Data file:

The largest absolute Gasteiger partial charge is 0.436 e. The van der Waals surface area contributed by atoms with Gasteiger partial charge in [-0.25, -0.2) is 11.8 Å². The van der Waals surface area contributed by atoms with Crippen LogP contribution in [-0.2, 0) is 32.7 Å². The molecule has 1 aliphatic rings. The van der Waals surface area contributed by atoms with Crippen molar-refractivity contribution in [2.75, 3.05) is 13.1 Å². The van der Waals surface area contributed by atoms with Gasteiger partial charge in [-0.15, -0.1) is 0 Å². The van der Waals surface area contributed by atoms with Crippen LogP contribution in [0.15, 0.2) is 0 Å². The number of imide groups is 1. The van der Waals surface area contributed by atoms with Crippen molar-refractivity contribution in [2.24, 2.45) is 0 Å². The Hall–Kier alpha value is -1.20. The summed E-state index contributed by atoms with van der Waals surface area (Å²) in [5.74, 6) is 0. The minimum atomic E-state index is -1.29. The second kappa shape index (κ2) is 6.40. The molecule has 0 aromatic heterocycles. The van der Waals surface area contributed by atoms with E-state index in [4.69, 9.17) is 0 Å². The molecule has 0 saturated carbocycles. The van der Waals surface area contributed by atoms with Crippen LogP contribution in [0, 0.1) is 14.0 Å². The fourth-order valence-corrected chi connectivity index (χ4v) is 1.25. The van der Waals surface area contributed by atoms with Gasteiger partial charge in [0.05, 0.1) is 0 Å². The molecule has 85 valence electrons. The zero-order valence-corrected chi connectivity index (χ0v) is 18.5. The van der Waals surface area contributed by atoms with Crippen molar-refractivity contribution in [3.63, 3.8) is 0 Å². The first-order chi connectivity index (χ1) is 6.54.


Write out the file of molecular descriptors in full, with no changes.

The largest absolute Gasteiger partial charge is 0.436 e. The van der Waals surface area contributed by atoms with Gasteiger partial charge in [-0.25, -0.2) is 11.8 Å². The van der Waals surface area contributed by atoms with Crippen LogP contribution in [-0.2, 0) is 32.7 Å². The molecule has 1 aliphatic rings. The van der Waals surface area contributed by atoms with Crippen molar-refractivity contribution in [2.75, 3.05) is 13.1 Å². The van der Waals surface area contributed by atoms with Gasteiger partial charge in [-0.15, -0.1) is 0 Å². The van der Waals surface area contributed by atoms with Crippen LogP contribution in [0.15, 0.2) is 0 Å². The number of imide groups is 1. The van der Waals surface area contributed by atoms with Crippen molar-refractivity contribution in [2.24, 2.45) is 0 Å². The Hall–Kier alpha value is -1.20. The summed E-state index contributed by atoms with van der Waals surface area (Å²) in [5.74, 6) is 0. The minimum atomic E-state index is -1.29. The second kappa shape index (κ2) is 6.40. The molecule has 0 aromatic heterocycles. The van der Waals surface area contributed by atoms with E-state index in [4.69, 9.17) is 0 Å². The molecule has 0 saturated carbocycles. The van der Waals surface area contributed by atoms with Crippen LogP contribution in [0, 0.1) is 14.0 Å². The fourth-order valence-corrected chi connectivity index (χ4v) is 1.25. The van der Waals surface area contributed by atoms with Gasteiger partial charge in [0.05, 0.1) is 0 Å². The molecule has 85 valence electrons. The zero-order valence-corrected chi connectivity index (χ0v) is 18.5. The van der Waals surface area contributed by atoms with Crippen molar-refractivity contribution in [3.63, 3.8) is 0 Å². The first-order chi connectivity index (χ1) is 6.54.